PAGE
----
A man accused of sexually molesting young girls on the Crow Indian Reservation has been civilly committed as a sexually dangerous person under the Adam Walsh Child Protection and Safety Act of 2006.
In a press release issued by the United States Attorney's Office for the Eastern District of North Carolina, authorities said Oliver Lee White, 33, was ordered taken into custody.
The United States Attorney’s Office for the Eastern District of North Carolina litigates all Adam Walsh Act cases for the entire country. All sexually dangerous persons who are committed to federal custody are housed in a federal facility in that district, where intensive, residential treatment is offered to them. White is the eighty-sixth sexually dangerous person committed under the Adam Walsh Act.
White was alleged to have sexually molested at least 13 young girls on the Crow Indian Reservation, the press release states.
The evidence at trial showed that beginning in 2007, when White was around 20 years old, until 2013, White repeatedly molested young girls, ranging from the ages of 2 to 13, at the home of his adoptive mother, Peggy White (a/k/a Well-Known Buffalo).
Peggy White’s home, which is the location of The Center Pole, a non-profit organization in Garryowen, always had children around, including children being fostered by Peggy White.
The layout of the facility made it easy for White to avoid supervision and detection of his predatory conduct, the press release states. The evidence showed White had a persistent and common pattern of sexually offending young girls by isolating them and then molesting them.
White was criminally charged in United States District Court for the District of Montana with numerous sex crimes. Peggy White and her partner, Susan Kelly, were also criminally charged with misprision of felony for their part in enabling him and covering up White’s molestations, the press release states.
However, due to his mental illnesses, White was deemed incompetent to stand trial. As a result, Peggy White and Susan Kelly were unable to be prosecuted for their alleged crimes.
Ultimately, the United States certified White as a sexually dangerous person under the Adam Walsh Act. The Act allows the United States to seek civil commitment of sexually dangerous persons who, because of a serious mental illness, abnormality, or disorder, would have serious difficulty refraining from sexually violent conduct or child molestation.
The United States believed that White met every element of that definition and the Court agreed. On Thursday, a federal judge announced his ruling and civilly committed White to the custody of the Attorney General as a sexually dangerous person.
In making the ruling, the judge noted the “credible, consistent, and extremely persuasive” testimony of five of White’s victims, finding that White molested them. The judge also found that White suffers from Pedophilic Disorder and Intellectual Disability, and as a result of these serious mental illnesses, abnormalities, or disorders White would have serious difficulty refraining from child molestation if released.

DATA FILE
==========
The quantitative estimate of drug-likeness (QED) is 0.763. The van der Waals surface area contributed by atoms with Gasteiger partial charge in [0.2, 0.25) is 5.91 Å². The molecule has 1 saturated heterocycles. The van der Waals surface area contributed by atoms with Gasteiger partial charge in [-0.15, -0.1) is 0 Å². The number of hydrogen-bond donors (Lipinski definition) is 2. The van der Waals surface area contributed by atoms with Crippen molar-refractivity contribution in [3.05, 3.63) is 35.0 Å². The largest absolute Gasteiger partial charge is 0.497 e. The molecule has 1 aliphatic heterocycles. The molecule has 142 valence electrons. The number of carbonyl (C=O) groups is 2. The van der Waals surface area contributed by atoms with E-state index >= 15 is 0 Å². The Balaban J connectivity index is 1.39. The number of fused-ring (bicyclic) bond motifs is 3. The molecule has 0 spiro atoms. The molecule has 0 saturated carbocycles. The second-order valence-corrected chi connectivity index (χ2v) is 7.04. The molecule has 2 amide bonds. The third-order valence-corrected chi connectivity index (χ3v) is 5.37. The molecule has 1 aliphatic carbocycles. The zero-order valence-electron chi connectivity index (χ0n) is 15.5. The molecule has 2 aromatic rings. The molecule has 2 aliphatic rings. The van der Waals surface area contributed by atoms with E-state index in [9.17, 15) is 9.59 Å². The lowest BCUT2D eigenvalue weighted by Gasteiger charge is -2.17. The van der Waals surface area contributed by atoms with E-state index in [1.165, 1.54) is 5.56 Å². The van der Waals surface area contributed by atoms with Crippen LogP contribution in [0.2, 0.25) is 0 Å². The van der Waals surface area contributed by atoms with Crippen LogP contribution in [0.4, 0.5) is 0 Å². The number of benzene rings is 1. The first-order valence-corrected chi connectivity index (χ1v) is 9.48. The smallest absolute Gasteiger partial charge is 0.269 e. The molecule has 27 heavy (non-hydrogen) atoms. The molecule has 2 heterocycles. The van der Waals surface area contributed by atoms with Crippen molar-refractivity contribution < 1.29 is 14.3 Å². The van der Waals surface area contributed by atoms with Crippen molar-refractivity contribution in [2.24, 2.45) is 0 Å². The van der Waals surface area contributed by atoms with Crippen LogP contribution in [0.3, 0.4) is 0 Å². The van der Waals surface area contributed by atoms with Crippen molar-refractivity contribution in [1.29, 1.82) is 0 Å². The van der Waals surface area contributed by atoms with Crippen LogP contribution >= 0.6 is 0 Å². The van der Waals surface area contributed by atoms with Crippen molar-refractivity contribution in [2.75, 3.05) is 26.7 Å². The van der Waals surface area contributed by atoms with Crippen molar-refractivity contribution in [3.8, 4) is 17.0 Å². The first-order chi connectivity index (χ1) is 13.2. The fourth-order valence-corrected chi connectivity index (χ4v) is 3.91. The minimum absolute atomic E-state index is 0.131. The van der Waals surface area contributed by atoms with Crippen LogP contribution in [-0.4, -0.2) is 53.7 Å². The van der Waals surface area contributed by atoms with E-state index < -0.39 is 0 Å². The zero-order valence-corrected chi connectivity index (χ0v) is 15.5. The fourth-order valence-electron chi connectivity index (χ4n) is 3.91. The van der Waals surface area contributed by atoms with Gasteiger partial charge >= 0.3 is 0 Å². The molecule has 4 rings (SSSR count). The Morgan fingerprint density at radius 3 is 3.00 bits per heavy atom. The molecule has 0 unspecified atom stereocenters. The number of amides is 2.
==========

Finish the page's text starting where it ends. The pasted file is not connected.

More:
The judge also said that members of White’s family, including his mother, “concealed the allegations and degraded the victims.”
The judge concluded that if White returned to an environment like The Center Pole with young girls around, he would molest again.
“This was a tragic and unique case,” said Acting United States Attorney G. Norman Acker, III. “Because Mr. White could not be criminally prosecuted due to his incompetency, the Government was required to prove in this civil proceeding he had committed acts of child molestation. The Government did so through the courageous, gut-wrenching testimony of his victims, who traveled across the country to face their abuser and his family members who concealed his conduct. Presenting such fragile testimony is no easy feat, and as such, I express my deep appreciation to the FBI agents, victim specialists, and forensic interview specialists in Montana for their tireless efforts in working with the victims. In particular, FBI Victim Specialist Michele Stewart was invaluable. Without her exceptional rapport with the victims and personal involvement, including traveling with the victims to North Carolina to testify, they may not have found the courage to testify. The victims’ courageous testimony will help keep others safe from Mr. White.”
Mr. Acker continued: “This case is a great example of how a true team effort can help make the communities within this District and across the country safer.”
“The Judge’s decision provides some measure of justice as Oliver White will never have the opportunity to hurt another child,” said Special Agent in Charge Dennis Rice of the FBI’s Salt Lake City Field Office. “We commend the survivors of White’s abuse who demonstrated resilience in the face of adversity and acted to protect other children in a selfless display of their courage. The FBI wishes to thank the Bureau of Indian Affairs Office of Justice Services for their invaluable partnership investigating this years-long case."